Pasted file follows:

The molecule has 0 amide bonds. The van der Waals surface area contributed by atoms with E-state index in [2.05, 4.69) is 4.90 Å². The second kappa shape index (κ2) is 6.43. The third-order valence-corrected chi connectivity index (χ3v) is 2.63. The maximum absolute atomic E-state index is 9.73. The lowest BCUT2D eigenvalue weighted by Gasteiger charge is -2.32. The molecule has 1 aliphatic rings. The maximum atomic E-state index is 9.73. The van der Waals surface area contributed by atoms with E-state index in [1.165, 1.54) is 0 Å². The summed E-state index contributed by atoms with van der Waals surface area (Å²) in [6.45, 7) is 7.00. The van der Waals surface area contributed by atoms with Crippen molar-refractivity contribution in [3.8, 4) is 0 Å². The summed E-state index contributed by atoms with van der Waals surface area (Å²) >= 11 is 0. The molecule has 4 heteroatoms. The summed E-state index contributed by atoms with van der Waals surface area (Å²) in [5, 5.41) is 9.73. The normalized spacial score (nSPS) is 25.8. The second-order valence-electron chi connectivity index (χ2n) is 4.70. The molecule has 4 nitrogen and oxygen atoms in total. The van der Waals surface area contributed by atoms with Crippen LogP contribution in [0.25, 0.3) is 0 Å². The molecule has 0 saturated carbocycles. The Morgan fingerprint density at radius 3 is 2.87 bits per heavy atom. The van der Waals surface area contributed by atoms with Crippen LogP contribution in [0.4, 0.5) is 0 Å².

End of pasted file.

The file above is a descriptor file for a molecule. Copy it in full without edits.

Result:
The molecule has 0 amide bonds. The van der Waals surface area contributed by atoms with E-state index in [2.05, 4.69) is 4.90 Å². The second kappa shape index (κ2) is 6.43. The third-order valence-corrected chi connectivity index (χ3v) is 2.63. The maximum absolute atomic E-state index is 9.73. The lowest BCUT2D eigenvalue weighted by Gasteiger charge is -2.32. The molecule has 1 aliphatic rings. The maximum atomic E-state index is 9.73. The van der Waals surface area contributed by atoms with E-state index in [1.165, 1.54) is 0 Å². The summed E-state index contributed by atoms with van der Waals surface area (Å²) in [6.45, 7) is 7.00. The van der Waals surface area contributed by atoms with Crippen molar-refractivity contribution in [3.8, 4) is 0 Å². The summed E-state index contributed by atoms with van der Waals surface area (Å²) >= 11 is 0. The molecule has 4 heteroatoms. The summed E-state index contributed by atoms with van der Waals surface area (Å²) in [5, 5.41) is 9.73. The normalized spacial score (nSPS) is 25.8. The second-order valence-electron chi connectivity index (χ2n) is 4.70. The molecule has 4 nitrogen and oxygen atoms in total. The van der Waals surface area contributed by atoms with Crippen LogP contribution in [0.25, 0.3) is 0 Å². The molecule has 0 saturated carbocycles. The Morgan fingerprint density at radius 3 is 2.87 bits per heavy atom. The van der Waals surface area contributed by atoms with Crippen LogP contribution in [0.4, 0.5) is 0 Å².